If you’ve been paying any attention at all, you know that keeping chickens has become popular among urban and suburban homeowners. The idea of feeding your family fresh eggs from hens in your backyard is appealing to farmers and city-dwellers alike, and McKinney, TX has its fair share of chicken keepers. In fact, this Saturday, April 26, you can tour some of McKinney’s most luxurious coops at the Tour D’Coop – but more on that in a minute.
I got to sit down with Jeremiah Hammer last week over breakfast and learn all about keeping chickens. Jeremiah is passionate about fresh, healthy food and runs the McKinney Community Garden Association. He has his own hens in the backyard of his Mckinney Historic District home, so I knew he was the perfect person to explain Chicken Keeping 101 to me. This is what I learned in our conversation.
Why Keep Chickens in McKinney, TX?
Well, there are a lot of reasons, first being eggs.
Each hen will lovingly provide you with one egg every day. So if your family goes through two dozen eggs per week, you are covered with just four hens. Of course, it sounds to me that these little ladies are addicting, so you may end up with more. This will make you popular with your neighbors since you will of course share your eggs with them.
I ran a thoroughly unscientific test on eggs, comparing organic grocery store eggs to locally purchased free-range eggs. The local egg yolks were neon compared to their washed out commercial counterpart. It seems that free-range eggs have less cholesterol and saturated fat, and more of vitamins A, D, and E, beta-carotene, and Omega 3’s. Check it out here. (Not vouching for the science, so don’t come after me!)
In addition, these girls are entertaining. Jeremiah says that people stop watching tv and start watching chickens when they get their own flock. I’m not sure they rise to the level of Walter White, but they are pretty cute and quirky.
It seems that chickens are fairly easy to keep. Some folks let the chickens roam free in their yard, others keep them in a a coop or fenced in area. If they are able to roam free, you don’t need to worry about clean up and they will fertilize your yard for you, but they still need a coop to keep them safe at night.
If you’ve got chickens with wanderlust you might choose to keep them in a coop all the time. Just remember that the smaller the coop, the more clean up, or “mucking” you have to do. According to Jeremiah, the mucking isn’t such a big deal. “I’ve got to go muck the coop.” That’s a phrase I want to be able to say and mean it.
There is a hybrid solution as well – a chicken tractor. Basically a coop on wheels, you move the coop and its resident chickens around your yard from time to time. It spreads the fertilizer out, but keeps the chickens contained and gives them a fresh supply of insects to peck at.
It is important to make your coop impenetrable to predators – around here you need to worry about raccoons and hawks, and possible coyotes depending on your neighborhood.
Feeding the Birds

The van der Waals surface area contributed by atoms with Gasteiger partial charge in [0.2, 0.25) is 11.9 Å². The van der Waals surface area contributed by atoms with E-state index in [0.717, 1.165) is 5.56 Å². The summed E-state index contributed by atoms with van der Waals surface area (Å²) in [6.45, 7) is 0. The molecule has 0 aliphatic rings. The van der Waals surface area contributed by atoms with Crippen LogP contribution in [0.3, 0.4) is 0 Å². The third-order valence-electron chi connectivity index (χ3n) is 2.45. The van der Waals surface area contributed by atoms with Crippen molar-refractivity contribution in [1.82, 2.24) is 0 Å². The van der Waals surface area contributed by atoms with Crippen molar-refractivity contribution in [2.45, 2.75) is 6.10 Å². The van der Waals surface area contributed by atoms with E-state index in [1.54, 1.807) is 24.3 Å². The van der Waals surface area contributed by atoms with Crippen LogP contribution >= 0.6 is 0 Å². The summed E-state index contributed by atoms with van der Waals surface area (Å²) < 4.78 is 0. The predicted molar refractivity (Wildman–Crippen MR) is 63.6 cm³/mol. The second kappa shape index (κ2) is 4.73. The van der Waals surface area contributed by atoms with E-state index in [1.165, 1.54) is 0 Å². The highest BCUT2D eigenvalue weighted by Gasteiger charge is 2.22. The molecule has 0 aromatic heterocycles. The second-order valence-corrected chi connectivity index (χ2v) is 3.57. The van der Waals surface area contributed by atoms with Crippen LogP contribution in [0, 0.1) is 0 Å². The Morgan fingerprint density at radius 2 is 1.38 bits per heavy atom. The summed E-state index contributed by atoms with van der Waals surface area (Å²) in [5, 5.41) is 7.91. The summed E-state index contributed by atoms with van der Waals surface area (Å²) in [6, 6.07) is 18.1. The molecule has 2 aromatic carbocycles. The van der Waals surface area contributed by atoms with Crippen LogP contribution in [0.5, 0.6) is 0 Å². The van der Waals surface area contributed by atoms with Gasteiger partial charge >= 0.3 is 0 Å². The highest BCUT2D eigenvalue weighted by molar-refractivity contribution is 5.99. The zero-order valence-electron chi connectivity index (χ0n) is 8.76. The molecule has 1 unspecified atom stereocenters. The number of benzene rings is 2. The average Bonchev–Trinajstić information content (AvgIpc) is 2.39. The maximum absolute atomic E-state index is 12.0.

Chickens are omnivorous, meaning they consume both vegetable and animal food sources. Their powerful beaks allow them to make quick work of insects and they are happy to chow down on the feed you provide for them as well. Jeremiah emphasizes the importance of quality feed. He says that lower quality feed results in eggs with thin shells and pale yolks. When you go this route, you end up investing in supplements to improve these problems and spend just as much as you would if you had just bought the good stuff to begin with.
Jeremiah recommends D&L Farm and Home as a supplier of quality organic feed with no GMO’s.
How Does The City of McKinney Feel About This? This Isn’t Green Acres, You Know?
McKinney allows up to twelve chickens to be kept by residents, according to animal control’s FAQ page. They must be kept in appropriate enclosure. Also, no roosters.
I know it’s off topic, but no peacocks either. Curious.
Remember that your HOA may have a different view on keeping chickens, so be sure to check your HOA covenants before getting too attached to your flock.
Jeremiah suggests purchasing hens (about $12 each) that are ready to lay for you. You can also purchase chicks for about a dollar a piece, but of course it will be a while before they provide you with breakfast. I’m thinking this is a bargain either way. Breed is a personal preference issue. You might choose a breed based on their appearance or the color of eggs they produce.
It’s a good idea to have their sleeping arrangements figured out before you bring them home.
There are numerous Facebook groups for backyard chicken keepers and they are a great resource for you if you want to get started with your own group of ladies. In addition, BackYard Chickens is a website with a ton of informative articles as well as active forums for the chicken-keeping community.
The McKinney Historic Neighborhood Association’s Tour D’Coop
If you want to learn a little more before you jump into chicken-keeping, or you are just curious about chicken-keeping in McKinney, then you should not miss the MHNA Tour D’Coop this Saturday, April 26 from 11-4. Tickets ($5 each) and maps will be available starting at 10:30 am at D&L Farm and Home at 210 W. University, the tour will take you to seven of McKinney’s most upscale chicken coops.
And not only do you get to see these adorable coops, all attendees will receive tasty chicken samples at Local Yocal, free iced tea and entry into a raffle at Patina Green, and some delicious Henry’s ice cream at Spoons. In addition, the first 100 people to purchase tickets will be treated to hot coffee and free breakfast.
So head on over to D&L on Saturday. I hope to run into you there!